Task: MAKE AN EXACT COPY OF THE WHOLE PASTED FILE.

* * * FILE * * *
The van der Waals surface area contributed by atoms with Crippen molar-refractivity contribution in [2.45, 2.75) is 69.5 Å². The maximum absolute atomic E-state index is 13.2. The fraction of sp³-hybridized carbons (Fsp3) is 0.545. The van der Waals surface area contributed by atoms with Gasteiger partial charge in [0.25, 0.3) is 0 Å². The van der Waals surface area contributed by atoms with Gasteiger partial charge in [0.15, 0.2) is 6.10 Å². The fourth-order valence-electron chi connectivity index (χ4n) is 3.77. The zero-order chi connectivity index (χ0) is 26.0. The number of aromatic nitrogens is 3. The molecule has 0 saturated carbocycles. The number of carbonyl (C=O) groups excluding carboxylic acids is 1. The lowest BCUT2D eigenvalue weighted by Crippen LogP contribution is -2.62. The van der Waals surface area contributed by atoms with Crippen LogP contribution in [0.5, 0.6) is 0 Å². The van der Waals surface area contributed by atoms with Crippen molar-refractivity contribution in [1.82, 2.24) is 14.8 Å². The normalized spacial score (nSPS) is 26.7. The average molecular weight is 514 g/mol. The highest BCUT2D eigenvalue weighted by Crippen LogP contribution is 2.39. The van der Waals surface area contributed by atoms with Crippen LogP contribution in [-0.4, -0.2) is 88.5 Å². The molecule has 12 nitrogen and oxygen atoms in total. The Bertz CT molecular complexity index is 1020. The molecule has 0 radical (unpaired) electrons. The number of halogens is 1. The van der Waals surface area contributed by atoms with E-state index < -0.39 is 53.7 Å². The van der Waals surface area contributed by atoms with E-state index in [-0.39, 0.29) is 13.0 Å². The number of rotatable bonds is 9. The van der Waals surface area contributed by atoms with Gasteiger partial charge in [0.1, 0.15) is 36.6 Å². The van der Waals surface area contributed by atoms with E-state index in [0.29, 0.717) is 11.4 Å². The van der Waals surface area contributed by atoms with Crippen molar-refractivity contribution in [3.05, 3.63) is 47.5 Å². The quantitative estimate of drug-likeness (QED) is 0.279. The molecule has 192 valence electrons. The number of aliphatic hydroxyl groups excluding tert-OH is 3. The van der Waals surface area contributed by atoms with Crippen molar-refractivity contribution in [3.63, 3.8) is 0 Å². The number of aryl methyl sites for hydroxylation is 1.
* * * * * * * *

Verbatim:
The van der Waals surface area contributed by atoms with Crippen molar-refractivity contribution in [2.45, 2.75) is 69.5 Å². The maximum absolute atomic E-state index is 13.2. The fraction of sp³-hybridized carbons (Fsp3) is 0.545. The van der Waals surface area contributed by atoms with Gasteiger partial charge in [0.25, 0.3) is 0 Å². The van der Waals surface area contributed by atoms with Gasteiger partial charge in [0.15, 0.2) is 6.10 Å². The fourth-order valence-electron chi connectivity index (χ4n) is 3.77. The zero-order chi connectivity index (χ0) is 26.0. The number of aromatic nitrogens is 3. The molecule has 0 saturated carbocycles. The number of carbonyl (C=O) groups excluding carboxylic acids is 1. The lowest BCUT2D eigenvalue weighted by Crippen LogP contribution is -2.62. The van der Waals surface area contributed by atoms with Crippen LogP contribution in [0.5, 0.6) is 0 Å². The van der Waals surface area contributed by atoms with Crippen molar-refractivity contribution in [1.82, 2.24) is 14.8 Å². The normalized spacial score (nSPS) is 26.7. The average molecular weight is 514 g/mol. The highest BCUT2D eigenvalue weighted by Crippen LogP contribution is 2.39. The van der Waals surface area contributed by atoms with Crippen LogP contribution in [-0.4, -0.2) is 88.5 Å². The molecule has 12 nitrogen and oxygen atoms in total. The Bertz CT molecular complexity index is 1020. The molecule has 0 radical (unpaired) electrons. The number of halogens is 1. The van der Waals surface area contributed by atoms with E-state index < -0.39 is 53.7 Å². The van der Waals surface area contributed by atoms with E-state index in [-0.39, 0.29) is 13.0 Å². The number of rotatable bonds is 9. The van der Waals surface area contributed by atoms with Gasteiger partial charge in [0.1, 0.15) is 36.6 Å². The van der Waals surface area contributed by atoms with E-state index in [0.29, 0.717) is 11.4 Å². The van der Waals surface area contributed by atoms with Crippen molar-refractivity contribution in [3.05, 3.63) is 47.5 Å². The quantitative estimate of drug-likeness (QED) is 0.279. The molecule has 192 valence electrons. The number of aliphatic hydroxyl groups excluding tert-OH is 3. The van der Waals surface area contributed by atoms with Crippen molar-refractivity contribution in [3.63, 3.8) is 0 Å². The number of aryl methyl sites for hydroxylation is 1.